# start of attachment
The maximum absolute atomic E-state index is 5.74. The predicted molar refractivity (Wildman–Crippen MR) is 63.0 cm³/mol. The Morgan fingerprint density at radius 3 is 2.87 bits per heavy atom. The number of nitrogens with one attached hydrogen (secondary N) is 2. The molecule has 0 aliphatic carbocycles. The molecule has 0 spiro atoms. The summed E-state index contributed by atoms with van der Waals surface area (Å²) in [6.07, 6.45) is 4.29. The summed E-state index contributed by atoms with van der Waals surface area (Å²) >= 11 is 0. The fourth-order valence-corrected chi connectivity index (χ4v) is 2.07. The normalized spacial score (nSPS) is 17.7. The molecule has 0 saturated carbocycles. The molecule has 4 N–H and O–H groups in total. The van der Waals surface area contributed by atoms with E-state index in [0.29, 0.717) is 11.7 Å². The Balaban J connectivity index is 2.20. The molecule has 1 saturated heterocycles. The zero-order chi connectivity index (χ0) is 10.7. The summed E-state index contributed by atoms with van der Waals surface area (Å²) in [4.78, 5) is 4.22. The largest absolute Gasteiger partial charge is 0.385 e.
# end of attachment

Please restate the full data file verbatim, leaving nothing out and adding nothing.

The maximum absolute atomic E-state index is 5.74. The predicted molar refractivity (Wildman–Crippen MR) is 63.0 cm³/mol. The Morgan fingerprint density at radius 3 is 2.87 bits per heavy atom. The number of nitrogens with one attached hydrogen (secondary N) is 2. The molecule has 0 aliphatic carbocycles. The molecule has 0 spiro atoms. The summed E-state index contributed by atoms with van der Waals surface area (Å²) in [6.07, 6.45) is 4.29. The summed E-state index contributed by atoms with van der Waals surface area (Å²) >= 11 is 0. The fourth-order valence-corrected chi connectivity index (χ4v) is 2.07. The normalized spacial score (nSPS) is 17.7. The molecule has 0 saturated carbocycles. The molecule has 4 N–H and O–H groups in total. The van der Waals surface area contributed by atoms with E-state index in [0.29, 0.717) is 11.7 Å². The Balaban J connectivity index is 2.20. The molecule has 1 saturated heterocycles. The zero-order chi connectivity index (χ0) is 10.7. The summed E-state index contributed by atoms with van der Waals surface area (Å²) in [4.78, 5) is 4.22. The largest absolute Gasteiger partial charge is 0.385 e.